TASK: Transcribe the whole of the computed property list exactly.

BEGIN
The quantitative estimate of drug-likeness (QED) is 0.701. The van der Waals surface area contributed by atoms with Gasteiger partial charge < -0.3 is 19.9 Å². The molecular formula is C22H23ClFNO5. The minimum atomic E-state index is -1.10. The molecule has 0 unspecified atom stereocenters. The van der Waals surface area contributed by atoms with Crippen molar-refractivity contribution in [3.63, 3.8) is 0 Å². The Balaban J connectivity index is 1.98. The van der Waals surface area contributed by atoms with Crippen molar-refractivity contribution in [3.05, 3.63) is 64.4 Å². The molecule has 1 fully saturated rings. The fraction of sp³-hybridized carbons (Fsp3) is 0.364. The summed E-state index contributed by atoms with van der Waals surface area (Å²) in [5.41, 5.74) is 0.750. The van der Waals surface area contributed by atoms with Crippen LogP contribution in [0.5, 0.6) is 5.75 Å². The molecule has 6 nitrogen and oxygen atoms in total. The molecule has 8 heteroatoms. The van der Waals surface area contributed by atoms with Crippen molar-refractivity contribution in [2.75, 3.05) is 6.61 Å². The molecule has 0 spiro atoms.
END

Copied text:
The quantitative estimate of drug-likeness (QED) is 0.701. The van der Waals surface area contributed by atoms with Gasteiger partial charge < -0.3 is 19.9 Å². The molecular formula is C22H23ClFNO5. The minimum atomic E-state index is -1.10. The molecule has 0 unspecified atom stereocenters. The van der Waals surface area contributed by atoms with Crippen molar-refractivity contribution in [3.63, 3.8) is 0 Å². The Balaban J connectivity index is 1.98. The van der Waals surface area contributed by atoms with Crippen molar-refractivity contribution in [3.05, 3.63) is 64.4 Å². The molecule has 1 fully saturated rings. The fraction of sp³-hybridized carbons (Fsp3) is 0.364. The summed E-state index contributed by atoms with van der Waals surface area (Å²) in [5.41, 5.74) is 0.750. The van der Waals surface area contributed by atoms with Crippen LogP contribution in [0.5, 0.6) is 5.75 Å². The molecule has 6 nitrogen and oxygen atoms in total. The molecule has 8 heteroatoms. The van der Waals surface area contributed by atoms with Crippen molar-refractivity contribution in [2.75, 3.05) is 6.61 Å². The molecule has 0 spiro atoms.